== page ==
Ransom’s hrossa mentors help him understand that personhood, or humanity, or being “hnau” (in their language) does not correlate with looking like earthlings. So what is the distinction between hnau and other creatures, such as hnakra, the dangerous aquatic animal? And between hnau and higher beings, such as Oyarsa (the Malacandran planetary angel), Melildil the Young (the Son of God), and the Old One (God)?


Ransom’s first lesson was that being hnau was not the same as being “man.” These Malacandran creatures were undeniably “other.” It was impossible to think of the hross as mankind, Ransom reflects, “But starting from the other end you had an animal with everything an animal ought to have-glossy coat, liquid eye, sweet breath and whitest teeth-and added to all these, as though Paradise had never been lost and earliest dreams were true, the charm of speech and reason” (p. 58). “Sweet reason” is not limited to creatures that look like us.

Although each kind of hnau is rational, each kind makes a unique contribution to rationality. This is something that Ransom learns later when he meets his first sorns. They explain the unique attributes of each kind of hnau on Malacandra and are curious to learn what the human contributions might be. The sorns are struck by the fact that earth has only one kind of hnau. “[T]hey thought this must have far-reaching effects in the narrowing of sympathies and even of thought. ‘Your thought must be at the mercy of your blood,’ said the old sorn. ‘For you cannot compare it with thought that floats on a different blood'” (p. 103). Ransom ultimately discovers that, although each kind of hnau on Malacandra has its own language, they have all learned the speech of the hrossa. When he asks why, wondering if the hrossa once ruled the others, the answer given by the pfifltrigg is a puzzled, “I do not understand. They are our great speakers and singers. They have more words and better” (p. 114).

Moral Order

Hnau apprehend moral truth that is obligatorily binding, not just personally or culturally preferable. Ransom muses, “On Malacandra, apparently, three distinct species had reached rationality, and none of them had yet exterminated the other. It concerned him intensely to find out which was the real master” (p. 69). He is taught that the hnau on Malacandra are ruled not by each other but by spiritual beings and the moral order that originates ultimately from the Old One. Ransom quickly finds himself embarrassed to say too much about human hnau, because it becomes evident that they have somehow become “bent” and are clearly morally inferior to the creatures on Malacandra. Of course, Ransom’s embarrassment is evidence that humans are hnau, even though bent, since he has some apprehension of the moral order and that humans have violated it.

Malacandrans know that it is wrong to kill other hnau and cannot imagine that any hnau would do it. It is a most difficult moment for Ransom when he must tell his hross friend that he must hide from Weston and Devine because they have already killed another hross. “Why would they kill him?” the hross asks. “They would not know that he was hnau. I have told you that there is only one kind of hnau in our world. They would think he was a beast. If they thought that, they would kill him for pleasure, or in fear, or (he hesitated) because they were hungry. But I must tell you the truth, Whin. They would kill even a hnau, knowing it to be hnau, if they thought its death would serve them” (p. 82).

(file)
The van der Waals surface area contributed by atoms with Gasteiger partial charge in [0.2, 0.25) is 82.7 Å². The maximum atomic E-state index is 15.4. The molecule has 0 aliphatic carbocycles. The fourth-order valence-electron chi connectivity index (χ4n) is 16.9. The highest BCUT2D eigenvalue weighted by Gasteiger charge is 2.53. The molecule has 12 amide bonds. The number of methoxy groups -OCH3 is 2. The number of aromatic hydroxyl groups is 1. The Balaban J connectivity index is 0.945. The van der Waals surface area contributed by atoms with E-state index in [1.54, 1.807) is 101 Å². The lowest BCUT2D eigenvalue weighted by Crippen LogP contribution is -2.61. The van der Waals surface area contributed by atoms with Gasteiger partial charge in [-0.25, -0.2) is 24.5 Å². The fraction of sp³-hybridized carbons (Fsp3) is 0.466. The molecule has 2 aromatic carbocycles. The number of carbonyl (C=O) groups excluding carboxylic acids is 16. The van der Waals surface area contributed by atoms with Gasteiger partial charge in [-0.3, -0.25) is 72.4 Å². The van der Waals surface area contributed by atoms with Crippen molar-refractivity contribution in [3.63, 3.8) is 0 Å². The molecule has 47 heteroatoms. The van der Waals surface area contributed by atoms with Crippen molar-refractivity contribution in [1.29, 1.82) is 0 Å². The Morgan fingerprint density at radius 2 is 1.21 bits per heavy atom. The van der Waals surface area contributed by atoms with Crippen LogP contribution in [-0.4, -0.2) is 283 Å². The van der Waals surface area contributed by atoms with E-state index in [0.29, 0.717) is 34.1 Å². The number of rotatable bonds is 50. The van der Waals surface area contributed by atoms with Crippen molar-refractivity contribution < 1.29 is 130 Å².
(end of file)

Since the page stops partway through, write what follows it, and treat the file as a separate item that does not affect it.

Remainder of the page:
Belief, Trust, and Obedience to God

The moral order is not a utilitarian one, nor is it subjective or socially constructed (though it is adapted to each kind of hnau). Being hnau involves belief, trust, and, rightfully, obedience to God. Whin’s explanation of the trouble they are having is that they have not been promptly obedient to the eldil who had told them Ransom must be taken to Oyarsa. When Ransom fears that if he leaves, the rest of the hrossa will think he has run away because he was afraid to face them after Hyoi’s death, Whin says, “It is not a question of thinking but of what an eldil says. This is cub’s talk” (p. 83). At that point, Ransom chooses faithful obedience, regardless of his feelings and questions. Almost immediately the fears and doubts awake with a vengeance, but he is able to keep going. The text records, “Now, in the clear light of an accepted duty, he felt fear indeed, but with it a sober sense of confidence in himself and in the world, and even an element of pleasure” (pp. 86-87).

Ransom later finds himself having to honestly answer embarrassing questions about humans concerning aspects of human history that astonish the sorns, such as war, slavery, and prostitution. “He had decided from the outset that he would be quite frank, for he now felt that it would be not knau, and also that it would be unavailing, to do otherwise” (p. 102). He understands that hnau-ness is related to virtue and character. The sorns respond to his revelations by perceiving human isolation from and rejection of spiritual order. “‘It is because they have no Oyarsa,’ said one of the pupils. ‘It is because every one of them wants to be a little Oyarsa himself,’ said Augray. ‘They cannot help it,’ said the old sorn. ‘There must be rule, yet how can creatures rule themselves? Beasts must be ruled by hnau and hnau by eldila and eldila by Maleldil. These creatures have no eldila. They are like one trying to lift himself by his own hair…” (p. 102).